gram for the immediate future. Some
of them are already hard at work.
Shall the Presbyterian Church lag be
hind? Shall she fail while her sister
churches succeed all about her? Sure
ly not.
What is necessary for an easy and
complete success? Give every mem
ber a chance. Tell about the program
for the next year. Tell about the
needs. Tell what others are doing.
Tell him the Presbyterian Church is
depending on him to do his fair share
in carrying out the program. In near
ly every case the response will be
gratifying. Now it is a well known
fact that the Assembly's Stewardship
Committee cannot do this hand to
hand work. Laymen's conventions
will help, but these reach only a few.
Presbyterial conferences will help, but
these do not touch the rank and file.
Literature on the subject will help,
but many will not read it. What is
to be done, then? The pastors of
churches cart do it. He must do it if
It is done. He must instruct his peo
ple on the subject. He must organ
ize and supervise the drive in his con.
gregation. If he will, he can. If any
congregation with a pastor or stated
supply fails to do its fair share in
carrying out the present program,
most of us will have our idea as to
where the blame lies.
Zachary, La.
Samuel M. Glasgow.
My Money-Duty.
The financial strength of a church
is not what its members own, but
what they will give. We speak of
many churches as rich churches. A
church is as rich as its members are
rich towards God. There is accord
ingly a growing desire on the part of
our membership to know their money
duty; how much they ought to set as
a minimum obligation to the church,
its support and expansion. When the
ministry clearly teach and carefully
practice proportionate giving, with
the Scriptural tithe as a minimum
basis, a great forward step will be
accomplished and order will begin to
take shape from financial chaos in
our Church's life. As a matter of
fact, most thoughtful, practical, Chris
tian business men want to know how
much money obligation they owe. The
tithe Scripturally presented and clear
ly explained standardizes our giving
and steadies our entire Church work.
The Invincible Alliance.
As an illustration of the invincible
alliance of regular and proportionate
giving, the tithe paid through the
weekly envelope, I recently heard of
a church, composed almost exclusive
ly of members of very moderate
means, which on the first Sunday af
ter a six weeks' suspension, due to
the influenza epidemic, received as Its
Sunday offering $652 instead of the
usual sum of $120, more or less. No
frenzied financial gatherings were
necessary in that church to meet an
utterly unprecedented experience. TUe
invincible alliance, faithfully func
tionating under all conditions, ade
quately met their needs.
I^t G<h1's Money Work for Gixl.
There's a parable with a very sol
emn warning about a servant that
misused his Lord's money. When
once the tithing system has been
adopted in a man's heart he views a
tenth of his income as belonging to
God in a real and practical sense.
He is ready therefore to put it into
God's work as it la needed. "Bring
ye the whole tithe into the store
house, that there may be food in my
house, saith Jehovah." Let God's
money work for God. He has en
trusted me with His money to dis
pense it in His work. Day and night,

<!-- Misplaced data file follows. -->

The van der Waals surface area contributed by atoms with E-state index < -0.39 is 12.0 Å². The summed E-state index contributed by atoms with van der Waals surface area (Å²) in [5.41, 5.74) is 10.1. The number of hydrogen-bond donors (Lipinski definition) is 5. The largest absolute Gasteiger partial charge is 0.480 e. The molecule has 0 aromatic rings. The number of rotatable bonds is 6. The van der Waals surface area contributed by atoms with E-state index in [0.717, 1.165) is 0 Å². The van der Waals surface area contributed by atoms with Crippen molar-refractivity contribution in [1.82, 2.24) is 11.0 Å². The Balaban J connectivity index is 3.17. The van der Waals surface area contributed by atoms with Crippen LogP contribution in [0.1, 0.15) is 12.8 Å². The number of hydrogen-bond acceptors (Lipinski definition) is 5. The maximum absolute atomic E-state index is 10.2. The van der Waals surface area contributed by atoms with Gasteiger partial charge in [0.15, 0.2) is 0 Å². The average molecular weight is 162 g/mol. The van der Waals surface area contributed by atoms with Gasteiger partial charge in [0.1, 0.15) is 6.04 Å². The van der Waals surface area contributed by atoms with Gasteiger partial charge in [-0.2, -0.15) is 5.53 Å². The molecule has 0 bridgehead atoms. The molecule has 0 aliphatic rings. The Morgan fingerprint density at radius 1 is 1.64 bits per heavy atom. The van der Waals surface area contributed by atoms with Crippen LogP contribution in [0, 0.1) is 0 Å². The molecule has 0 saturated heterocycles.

at home and abroad, wherever God's
children stretch out their hands and
cry to Him for His promised help, let
God's money speed away on work for
Charleston, Wrf Va.
How to Promote It.
By Rev. A. M. Fraser, D. D.
The spirit of our offerings for re
ligion counts for more than the
amount of the offering does. "If
there be first a willing mind, it is
accepted according to that a man
hath and not according to that he
hath not." "The Lord loveth a cheer
ful giver." The proper spirit makes
the offering a greater blessing to the
giver. It makes it more pleasing to
God. It makes it do more good.
Christ taught very plainly that the
widow's two mites had more purchas
ing power than all the large gifts of
the wealthy. In these days the
widow's two mites could buy a tract,
which might bring many souls to
Christ, and in each of these souls it
might multiply itself * hundred-fold,
because each soul might bring other
souls and gifts to Christ. On the
other hand, we can think of many
ways in which a very large sum given
from an improper motive might be
side-tracked and never got anywhere
or do any -good.
It often happens that a busy, pros
perous, public-spirited man, with
strong altruistic impulses, will give
freely and generously to every cause
properly presented to him, but he
waits to be approached and then gives
almost without thinking of it, either
before or after giving. He only asks
whether it be a worthy cause and
how much he is expected to give.
That is not at all a bad thing, but
it is far from being the best thing.
It is so much better to give some
thought to the cause, to think about
it till it has taken hold of the judg
ment and heart and conscience, to
pray over it and then to give delib
erately, intelligently, out of love for
humanity, and especially as an act
of worship toward God. Happy is the
man who can say, "I give this to
Jesus Christ as a token of my devo
tion to him, to whom I owe all things,
and I give it to this particular ob
ject because I believe it will please
and glorify him more if I do so."
Now, how can one best promote
that spirit in his heart? In addition
to other means of grace, he can pro
mote this spirit by deciding to adopt
"a sliding scale" of offerings, instead
of giving a fixed sum every time 01
every year. Let that sliding scale be
regulated by the sliding scale God
uses with us. In nearly all cases
God does use a sliding scale with U9.
He does not adopt a hard and fast
rule to give us the same amount of
blessing every year. Would it not
be a good plan for a man to let hi^,
offerings to God expand or contract
in proportion as God's gifts to him
expand or contract? That would help
to keep him reminded that his means
of living come directly from God. If
he makes little this year, It may be
a hardship to give the fixed sum. If
he makes a large amount the next
year, and still gives the same fixed
sum, he does it so easily that it does
not arrest attention, and there is noth
ing in it to compel him to think of
the Divine Giver of it all. But if he
gives back to God in proportion a*
God gives to him, the very amount